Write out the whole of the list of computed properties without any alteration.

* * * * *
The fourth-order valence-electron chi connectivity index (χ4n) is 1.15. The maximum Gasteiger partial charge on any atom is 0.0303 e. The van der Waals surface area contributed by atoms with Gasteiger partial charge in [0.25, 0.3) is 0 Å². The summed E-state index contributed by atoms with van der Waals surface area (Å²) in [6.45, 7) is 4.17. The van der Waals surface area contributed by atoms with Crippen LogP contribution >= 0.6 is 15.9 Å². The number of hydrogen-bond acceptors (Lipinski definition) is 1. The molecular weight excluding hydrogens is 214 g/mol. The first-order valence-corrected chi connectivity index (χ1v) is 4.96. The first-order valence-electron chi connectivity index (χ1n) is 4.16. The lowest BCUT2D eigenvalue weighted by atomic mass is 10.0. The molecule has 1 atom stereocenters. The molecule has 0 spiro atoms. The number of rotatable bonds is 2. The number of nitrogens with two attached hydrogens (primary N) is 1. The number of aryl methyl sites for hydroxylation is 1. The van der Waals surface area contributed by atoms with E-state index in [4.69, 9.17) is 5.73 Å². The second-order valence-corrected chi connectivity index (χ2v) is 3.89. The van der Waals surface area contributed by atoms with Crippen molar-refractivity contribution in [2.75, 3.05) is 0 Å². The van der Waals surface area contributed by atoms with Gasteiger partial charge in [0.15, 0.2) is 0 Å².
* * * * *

The fourth-order valence-electron chi connectivity index (χ4n) is 1.15. The maximum Gasteiger partial charge on any atom is 0.0303 e. The van der Waals surface area contributed by atoms with Gasteiger partial charge in [0.25, 0.3) is 0 Å². The summed E-state index contributed by atoms with van der Waals surface area (Å²) in [6.45, 7) is 4.17. The van der Waals surface area contributed by atoms with Crippen LogP contribution >= 0.6 is 15.9 Å². The number of hydrogen-bond acceptors (Lipinski definition) is 1. The molecular weight excluding hydrogens is 214 g/mol. The first-order valence-corrected chi connectivity index (χ1v) is 4.96. The first-order valence-electron chi connectivity index (χ1n) is 4.16. The lowest BCUT2D eigenvalue weighted by atomic mass is 10.0. The molecule has 1 atom stereocenters. The molecule has 0 spiro atoms. The number of rotatable bonds is 2. The number of nitrogens with two attached hydrogens (primary N) is 1. The number of aryl methyl sites for hydroxylation is 1. The van der Waals surface area contributed by atoms with E-state index in [4.69, 9.17) is 5.73 Å². The second-order valence-corrected chi connectivity index (χ2v) is 3.89. The van der Waals surface area contributed by atoms with Crippen molar-refractivity contribution in [2.75, 3.05) is 0 Å². The van der Waals surface area contributed by atoms with Gasteiger partial charge in [0.15, 0.2) is 0 Å².